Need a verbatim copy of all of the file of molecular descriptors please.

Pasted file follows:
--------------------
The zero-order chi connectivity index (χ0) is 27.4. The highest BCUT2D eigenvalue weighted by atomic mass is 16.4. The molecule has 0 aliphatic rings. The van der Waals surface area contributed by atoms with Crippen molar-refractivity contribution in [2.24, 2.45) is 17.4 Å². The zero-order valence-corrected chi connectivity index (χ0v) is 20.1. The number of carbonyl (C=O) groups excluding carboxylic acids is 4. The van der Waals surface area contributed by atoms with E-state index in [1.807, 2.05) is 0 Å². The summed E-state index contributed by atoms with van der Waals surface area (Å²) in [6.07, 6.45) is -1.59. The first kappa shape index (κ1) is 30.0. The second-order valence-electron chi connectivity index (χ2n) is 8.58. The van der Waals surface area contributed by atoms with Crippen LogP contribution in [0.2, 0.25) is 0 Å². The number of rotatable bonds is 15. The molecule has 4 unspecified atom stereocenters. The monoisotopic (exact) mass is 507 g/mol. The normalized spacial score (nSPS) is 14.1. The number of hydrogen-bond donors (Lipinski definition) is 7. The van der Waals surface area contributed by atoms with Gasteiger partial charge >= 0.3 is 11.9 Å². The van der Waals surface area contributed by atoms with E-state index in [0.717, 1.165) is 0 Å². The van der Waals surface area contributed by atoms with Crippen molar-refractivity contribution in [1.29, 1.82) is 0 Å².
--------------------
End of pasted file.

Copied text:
The zero-order chi connectivity index (χ0) is 27.4. The highest BCUT2D eigenvalue weighted by atomic mass is 16.4. The molecule has 0 aliphatic rings. The van der Waals surface area contributed by atoms with Crippen molar-refractivity contribution in [2.24, 2.45) is 17.4 Å². The zero-order valence-corrected chi connectivity index (χ0v) is 20.1. The number of carbonyl (C=O) groups excluding carboxylic acids is 4. The van der Waals surface area contributed by atoms with E-state index in [1.807, 2.05) is 0 Å². The summed E-state index contributed by atoms with van der Waals surface area (Å²) in [6.07, 6.45) is -1.59. The first kappa shape index (κ1) is 30.0. The second-order valence-electron chi connectivity index (χ2n) is 8.58. The van der Waals surface area contributed by atoms with Crippen LogP contribution in [0.2, 0.25) is 0 Å². The number of rotatable bonds is 15. The molecule has 4 unspecified atom stereocenters. The monoisotopic (exact) mass is 507 g/mol. The normalized spacial score (nSPS) is 14.1. The number of hydrogen-bond donors (Lipinski definition) is 7. The van der Waals surface area contributed by atoms with Gasteiger partial charge >= 0.3 is 11.9 Å². The van der Waals surface area contributed by atoms with E-state index in [0.717, 1.165) is 0 Å². The van der Waals surface area contributed by atoms with Crippen molar-refractivity contribution in [1.29, 1.82) is 0 Å².